It was a once in a lifetime opportunity to live the rhythm of rural Afghanistan and how they struggle to meet the basic needs of food, warmth and access to health care and education.
In the 12 years since you started your career as a photographer and film maker, how has story-telling changed? Do you think digital media has changed the documentation of culture and access of information and news?
For me the biggest change has been the adoption of digital media. It has made it much easier to communicate instantaneously.
Twitter has also made communication between people who would never have the opportunity to communicate, to reach out and connect with others.
I remember being in Kabul in 2009, staying in the centre of the city. I had just joined Twitter a few months before. Early one morning I heard what I thought was a ping pong ball hitting my window. I soon realized that it was gun shots. I turned on the radio but there was no information. No news on the TV or on the internet. So I quickly logged onto Twitter and found out that there was a guesthouse one street away under siege. By communicating with a few other Twitter followers who were also living within close proximity to the shooting, we were able to piece together what was happening.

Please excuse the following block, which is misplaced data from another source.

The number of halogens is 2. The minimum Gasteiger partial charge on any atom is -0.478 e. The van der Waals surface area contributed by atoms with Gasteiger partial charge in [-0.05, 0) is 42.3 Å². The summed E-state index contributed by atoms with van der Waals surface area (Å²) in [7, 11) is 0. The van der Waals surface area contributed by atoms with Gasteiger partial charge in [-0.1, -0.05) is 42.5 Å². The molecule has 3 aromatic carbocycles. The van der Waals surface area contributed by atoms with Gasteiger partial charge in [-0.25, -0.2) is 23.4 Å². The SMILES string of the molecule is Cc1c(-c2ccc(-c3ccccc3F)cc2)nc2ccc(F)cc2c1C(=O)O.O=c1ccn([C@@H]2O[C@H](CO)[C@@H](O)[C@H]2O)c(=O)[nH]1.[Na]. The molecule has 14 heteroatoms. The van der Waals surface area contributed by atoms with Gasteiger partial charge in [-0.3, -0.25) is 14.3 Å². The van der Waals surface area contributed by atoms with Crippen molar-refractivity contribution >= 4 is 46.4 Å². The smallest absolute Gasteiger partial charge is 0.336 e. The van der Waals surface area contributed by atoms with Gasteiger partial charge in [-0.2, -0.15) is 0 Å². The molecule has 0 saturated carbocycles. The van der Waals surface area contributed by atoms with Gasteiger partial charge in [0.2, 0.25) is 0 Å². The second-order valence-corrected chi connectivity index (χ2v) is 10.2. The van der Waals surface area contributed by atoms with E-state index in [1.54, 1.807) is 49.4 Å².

Before Twitter, this kind of collaborative communication would have been impossible – but because we had been connected through a common interest in Afghanistan, we were able to get specific information in a rapid way.
What is the most important aspect of your work?
The most important thing about my work is to raise awareness about people who have something to say but do not have a way of telling their stories or struggles.
I enjoy breaking down preconceptions about a people and a place, as well as bringing closer the realization that as humans we share many similar emotions.
It is the fear of borders and culture that have created divisions. As human beings, we all have similar needs and desires for ourselves and our families.
Why Afghanistan? And how long have you been living there?
Before arriving here in September 2004, I never had a burning desire to travel to Afghanistan.